Mutoh previews A1+ flatbed at Fespa

XpertJet 1462UF represents an expansion of Mutoh’s existing range of A2+ and A3+ tabletop printers

The XpertJet 1462UF at Fespa by Mutoh Courtesy- Nessan Cleary

Mutoh has shown off a new industrial flatbed printer, the XpertJet 1462UF, which is mainly aimed at the industrial print market. It represents an expansion of Mutoh’s existing range of A2+ and A3+ tabletop printers and has a bed of 1470 mm x 740 mm, which roughly equates to A1+ size.

Marketing manager Nick De Cock says that the target market is screen printers, noting, “We had a lot of demand for a standard screen printing size.” He points out that Mutoh’s existing desktop flatbeds mainly appeal to pad printers looking for a digital solution, adding, “We have a very well-established base of DtO printers but the size was a limitation and this solves that.” 

It’s fitted with two piezo-electric print heads mounted in a staggered formation, which allows for bi-directional printing to maintain the print speed. The heads have four colour channels with the first head printing CMYK followed by the second, which lays down white and varnish. The varnish can be built up to create textured effects as well as for printing braille characters. The maximum resolution is 1440 x 1440 dpi. As a rough guide, it can print 81 iPhone 14 cases on one bed and can do this in under 15 minutes.

It uses UV inks with two new 4-inch wide UV LED lamps. The inks are said to be free of any SVHC (Substances of Very High Concern) ingredients but without giving up any of the usual range of substrates associated with UV printers. Thus it will print to plastics, metals, ceramics and so on. De Cock says, “The ink has a very good adhesion and is safe and environmentally friendly. This will be more suitable for some industrial uses such as functional panel sheets.”

The printer has an integrated multi-zone vacuum bed. It can print to objects that are up to 150mm in height, using a sensor on the carriage to automatically detect objects and set the height, which allows the heads to get very close to the object surface. It will handle objects that have some curvature, currently up to 0.3mm but as De Cock says, the machine is still a prototype and Mutoh is still fine-tuning the degree of curvature that it can cope with. The software is Mutoh’s own Vertelith RIP.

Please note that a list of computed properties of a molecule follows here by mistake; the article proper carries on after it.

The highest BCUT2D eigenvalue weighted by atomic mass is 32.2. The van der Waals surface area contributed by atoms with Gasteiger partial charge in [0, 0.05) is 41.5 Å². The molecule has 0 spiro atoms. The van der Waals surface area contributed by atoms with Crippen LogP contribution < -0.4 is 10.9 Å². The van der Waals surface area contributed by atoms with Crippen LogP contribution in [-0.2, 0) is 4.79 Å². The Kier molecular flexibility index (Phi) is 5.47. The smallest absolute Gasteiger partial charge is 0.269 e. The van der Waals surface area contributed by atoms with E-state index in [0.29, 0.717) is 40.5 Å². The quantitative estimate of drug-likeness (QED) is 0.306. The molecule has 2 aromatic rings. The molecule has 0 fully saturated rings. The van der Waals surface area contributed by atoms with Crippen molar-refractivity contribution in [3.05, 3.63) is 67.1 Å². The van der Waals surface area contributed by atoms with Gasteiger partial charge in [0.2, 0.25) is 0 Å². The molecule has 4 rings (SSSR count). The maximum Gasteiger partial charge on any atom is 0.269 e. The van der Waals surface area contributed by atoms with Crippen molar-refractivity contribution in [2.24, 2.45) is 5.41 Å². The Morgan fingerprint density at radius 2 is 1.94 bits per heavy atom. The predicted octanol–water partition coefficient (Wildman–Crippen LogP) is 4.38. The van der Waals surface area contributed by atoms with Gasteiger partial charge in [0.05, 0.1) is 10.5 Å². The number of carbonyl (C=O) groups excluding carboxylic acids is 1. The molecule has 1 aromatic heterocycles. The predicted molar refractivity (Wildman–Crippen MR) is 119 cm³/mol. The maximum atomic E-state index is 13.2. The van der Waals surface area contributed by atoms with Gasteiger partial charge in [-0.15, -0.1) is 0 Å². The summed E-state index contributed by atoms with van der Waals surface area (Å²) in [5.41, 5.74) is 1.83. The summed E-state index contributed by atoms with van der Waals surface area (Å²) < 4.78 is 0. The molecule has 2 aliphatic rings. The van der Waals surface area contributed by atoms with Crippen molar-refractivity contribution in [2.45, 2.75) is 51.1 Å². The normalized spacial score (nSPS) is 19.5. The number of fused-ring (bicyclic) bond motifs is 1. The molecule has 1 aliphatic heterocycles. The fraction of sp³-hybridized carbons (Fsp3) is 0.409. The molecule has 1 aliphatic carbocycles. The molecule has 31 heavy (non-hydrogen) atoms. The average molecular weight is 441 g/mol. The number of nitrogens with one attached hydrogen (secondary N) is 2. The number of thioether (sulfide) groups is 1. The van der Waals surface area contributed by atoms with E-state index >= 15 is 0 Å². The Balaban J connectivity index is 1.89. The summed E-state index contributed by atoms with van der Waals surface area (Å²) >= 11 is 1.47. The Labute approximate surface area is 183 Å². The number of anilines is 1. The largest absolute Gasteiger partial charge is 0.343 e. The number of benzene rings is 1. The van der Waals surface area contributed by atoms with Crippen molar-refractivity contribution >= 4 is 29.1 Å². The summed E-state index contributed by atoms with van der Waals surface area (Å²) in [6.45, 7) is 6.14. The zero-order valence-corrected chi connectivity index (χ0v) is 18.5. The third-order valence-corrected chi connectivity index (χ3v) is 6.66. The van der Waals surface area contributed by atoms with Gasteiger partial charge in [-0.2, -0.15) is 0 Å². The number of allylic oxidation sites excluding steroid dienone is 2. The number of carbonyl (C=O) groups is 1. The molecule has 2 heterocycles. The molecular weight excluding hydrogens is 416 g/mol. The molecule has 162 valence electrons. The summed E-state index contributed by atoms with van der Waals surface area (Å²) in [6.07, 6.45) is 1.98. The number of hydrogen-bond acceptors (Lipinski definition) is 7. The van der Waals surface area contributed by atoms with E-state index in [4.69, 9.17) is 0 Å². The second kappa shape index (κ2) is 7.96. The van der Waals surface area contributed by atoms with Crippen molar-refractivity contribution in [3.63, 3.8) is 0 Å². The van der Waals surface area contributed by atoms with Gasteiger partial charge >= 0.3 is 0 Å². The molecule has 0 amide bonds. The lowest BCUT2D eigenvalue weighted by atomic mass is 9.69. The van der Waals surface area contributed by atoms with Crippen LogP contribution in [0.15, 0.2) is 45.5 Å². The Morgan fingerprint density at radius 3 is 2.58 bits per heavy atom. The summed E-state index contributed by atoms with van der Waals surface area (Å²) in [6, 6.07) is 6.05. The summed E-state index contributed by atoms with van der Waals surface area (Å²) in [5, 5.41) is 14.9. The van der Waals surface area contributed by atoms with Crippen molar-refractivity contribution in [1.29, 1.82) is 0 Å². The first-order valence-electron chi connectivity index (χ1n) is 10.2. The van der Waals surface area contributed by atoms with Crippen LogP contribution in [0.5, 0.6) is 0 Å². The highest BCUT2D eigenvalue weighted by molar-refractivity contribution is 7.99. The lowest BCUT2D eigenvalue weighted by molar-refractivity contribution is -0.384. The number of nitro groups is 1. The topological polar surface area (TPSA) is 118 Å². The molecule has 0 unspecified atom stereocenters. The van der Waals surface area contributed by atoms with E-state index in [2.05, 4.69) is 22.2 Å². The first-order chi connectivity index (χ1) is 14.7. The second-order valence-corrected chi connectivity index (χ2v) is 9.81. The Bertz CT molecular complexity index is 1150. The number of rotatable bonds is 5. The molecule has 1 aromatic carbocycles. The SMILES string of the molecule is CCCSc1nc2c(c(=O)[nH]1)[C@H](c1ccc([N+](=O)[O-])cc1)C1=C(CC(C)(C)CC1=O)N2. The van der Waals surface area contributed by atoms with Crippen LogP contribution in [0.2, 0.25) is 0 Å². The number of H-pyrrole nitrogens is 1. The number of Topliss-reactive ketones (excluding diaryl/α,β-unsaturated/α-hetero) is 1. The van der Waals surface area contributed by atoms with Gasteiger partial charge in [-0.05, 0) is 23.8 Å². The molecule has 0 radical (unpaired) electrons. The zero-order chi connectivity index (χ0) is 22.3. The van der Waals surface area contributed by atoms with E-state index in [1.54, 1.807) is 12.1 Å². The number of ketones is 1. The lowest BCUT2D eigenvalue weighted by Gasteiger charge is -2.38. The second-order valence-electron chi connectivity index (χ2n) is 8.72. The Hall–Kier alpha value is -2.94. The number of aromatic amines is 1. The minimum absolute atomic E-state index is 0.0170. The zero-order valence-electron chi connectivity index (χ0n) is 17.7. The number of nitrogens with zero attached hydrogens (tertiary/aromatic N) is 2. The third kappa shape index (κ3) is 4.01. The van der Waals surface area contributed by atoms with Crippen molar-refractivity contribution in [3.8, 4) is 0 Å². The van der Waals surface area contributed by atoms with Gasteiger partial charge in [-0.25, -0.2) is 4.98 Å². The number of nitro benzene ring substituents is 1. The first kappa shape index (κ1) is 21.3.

It was shown at Fespa as a preview and did seem to attract quite a lot of interest which is hardly surprising as there are very few other printers that can take objects up to this height with such a large bed size. It should be available later this year around Autumn time. 

You can find further details on Mutoh’s other printers from

First published in Printing and Manufacturing Journal on 24th May 2023 Republished with permission.

2023 promises an interesting ride for print in India

Indian Printer and Publisher founded in 1979 is the oldest B2B trade publication in the multi-platform and multi-channel IPPGroup. While the print and packaging industries have been resilient in the past 33 months since the pandemic lockdown of 25 March 2020, the commercial printing and newspaper industries have yet to recover their pre-Covid trajectory.

The fragmented commercial printing industry faces substantial challenges as does the newspaper industry. While digital short-run printing and the signage industry seem to be recovering a bit faster, ultimately their growth will also be moderated by the progress of the overall economy. On the other hand book printing exports are doing well but they too face several supply-chain and logistics challenges.

The price of publication papers including newsprint has been high in the past year while availability is diminished by several mills shutting down their publication paper and newsprint machines in the past four years. Indian paper mills are also exporting many types of paper and have raised prices for Indian printers. To some extent, this has helped in the recovery of the digital printing industry with its on-demand short-run and low-wastage paradigm.

Ultimately digital print and other digital channels will help print grow in a country where we are still far behind in our paper and print consumption and where digital is a leapfrog technology that will only increase the demand for print in the foreseeable future. For instance, there is no alternative to a rise in textbook consumption but this segment will only reach normality in the next financial year beginning on 1 April 2023.

Thus while the new normal is a moving target and many commercial printers look to diversification, we believe that our target audiences may shift and change. Like them, we will also have to adapt with agility to keep up with their business and technical information needs.

Our 2023 media kit is ready, and it is the right time to take stock and reconnect with your potential markets and customers. Print is the glue for the growth of liberal education, new industry, and an emerging economy. We seek your participation in what promises to be an interesting ride.

– Naresh Khanna

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